In the desire to explore noise and improvisation in social and political terms, Mattin, along with publishing books, sets up situations for the “exhibition as concert.” This took form, for example, as an improvised concert lasting for two months at the CAC Brétigny in 2010. Thoughts on the exhibition:
Going through different degrees of intensity, nothing has remained static; the production and reception took place simultaneously. By collapsing formats, the potential different usages of the noun noise have been explored, rather than simply perpetuating noise as a musical genre. Playing with different levels of visibility and invisibility, some activities were more formal than others. Interventions by different people took on different forms. A continuously generated performance program, an open invitation to improvise with the material conditions of the exhibition.
Historically, noise—in its many forms—has disrupted established codes, orders, discourses, habits and expectations, aesthetics and moralities. Noise has the potential to exceed the logic of framing, by either being too much, too complex, too dense and difficult to decode, or too chaotic to be measured. On first encounter, noise has the power to suspend values of judgment, such as good or bad, right or wrong—to think of it in moral or ethical terms seems ridiculous. With its epistemic violence, noise brings into crisis the division between activity and passivity, between knowing and feeling. In this awareness and in our incapacity to decipher it, noise exposes our alienated condition and questions our own subjective position. Could it be then that the practice of noise and of improvisation may help us to understand or even counter the level of commodification that our lives have reached? Can we use noise as a form of praxis going beyond established audience/performer relationships? Can we push self-reflexivity to the point of positive feedback?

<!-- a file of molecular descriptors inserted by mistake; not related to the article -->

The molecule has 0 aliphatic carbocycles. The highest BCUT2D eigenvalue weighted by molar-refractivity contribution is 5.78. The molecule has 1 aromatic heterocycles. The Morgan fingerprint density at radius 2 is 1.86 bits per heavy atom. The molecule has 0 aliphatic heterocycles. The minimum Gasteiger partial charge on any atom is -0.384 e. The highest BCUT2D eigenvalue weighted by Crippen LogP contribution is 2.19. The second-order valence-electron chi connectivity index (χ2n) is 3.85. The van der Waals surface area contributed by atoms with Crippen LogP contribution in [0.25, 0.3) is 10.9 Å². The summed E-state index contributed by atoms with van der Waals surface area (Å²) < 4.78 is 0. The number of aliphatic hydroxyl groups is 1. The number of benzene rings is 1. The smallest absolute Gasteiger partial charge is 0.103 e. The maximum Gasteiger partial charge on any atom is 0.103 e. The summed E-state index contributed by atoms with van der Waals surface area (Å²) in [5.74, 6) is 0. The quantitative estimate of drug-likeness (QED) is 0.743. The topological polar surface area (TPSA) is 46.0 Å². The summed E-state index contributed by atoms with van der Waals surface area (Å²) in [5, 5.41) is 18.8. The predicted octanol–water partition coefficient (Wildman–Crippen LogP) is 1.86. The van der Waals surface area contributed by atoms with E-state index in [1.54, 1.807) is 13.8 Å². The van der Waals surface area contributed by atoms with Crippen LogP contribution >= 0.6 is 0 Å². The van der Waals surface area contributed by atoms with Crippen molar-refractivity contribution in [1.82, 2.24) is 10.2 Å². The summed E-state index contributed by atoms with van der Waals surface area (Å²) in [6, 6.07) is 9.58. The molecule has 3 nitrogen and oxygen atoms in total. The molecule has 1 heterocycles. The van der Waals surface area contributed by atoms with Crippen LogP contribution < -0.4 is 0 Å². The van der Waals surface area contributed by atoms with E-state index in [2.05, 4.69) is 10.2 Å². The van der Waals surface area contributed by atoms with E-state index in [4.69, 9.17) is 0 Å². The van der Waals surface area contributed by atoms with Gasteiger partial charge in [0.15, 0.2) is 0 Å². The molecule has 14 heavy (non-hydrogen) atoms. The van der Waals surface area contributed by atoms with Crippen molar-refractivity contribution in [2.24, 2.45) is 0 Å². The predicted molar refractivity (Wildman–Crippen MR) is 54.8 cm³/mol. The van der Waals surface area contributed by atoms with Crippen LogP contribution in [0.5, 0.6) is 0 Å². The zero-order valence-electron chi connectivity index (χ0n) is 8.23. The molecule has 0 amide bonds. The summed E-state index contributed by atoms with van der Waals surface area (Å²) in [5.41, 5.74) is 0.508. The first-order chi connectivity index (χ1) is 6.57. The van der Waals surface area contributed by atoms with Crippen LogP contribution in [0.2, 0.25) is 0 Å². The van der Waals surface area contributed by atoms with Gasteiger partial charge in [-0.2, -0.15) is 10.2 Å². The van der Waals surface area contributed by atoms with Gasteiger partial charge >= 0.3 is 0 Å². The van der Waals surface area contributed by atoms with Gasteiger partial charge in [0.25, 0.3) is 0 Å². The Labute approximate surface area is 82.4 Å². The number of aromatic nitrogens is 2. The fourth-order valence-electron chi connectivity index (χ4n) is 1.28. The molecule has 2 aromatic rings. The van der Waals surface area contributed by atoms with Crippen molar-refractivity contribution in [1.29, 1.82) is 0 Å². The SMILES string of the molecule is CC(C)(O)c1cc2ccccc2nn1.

Mattin, born in 1977 in Bilbao, is an artist whose work responds to the social and economic conditions of experimental music production through live performance, recordings, and writings. Throughout, he investigates the parameters of improvisation, notably the notion of freedom, to test the genre’s very conventions, to make noise. For Mattin, improvisation does not merely entail an interaction between musicians and their instruments but recognizes all the other elements that make up a concert situation. He performs to provoke and to politicize the relations between the active player and the passive audience, transgressing what is understood to be the body of the audience itself, disrupting and constructing its terms anew.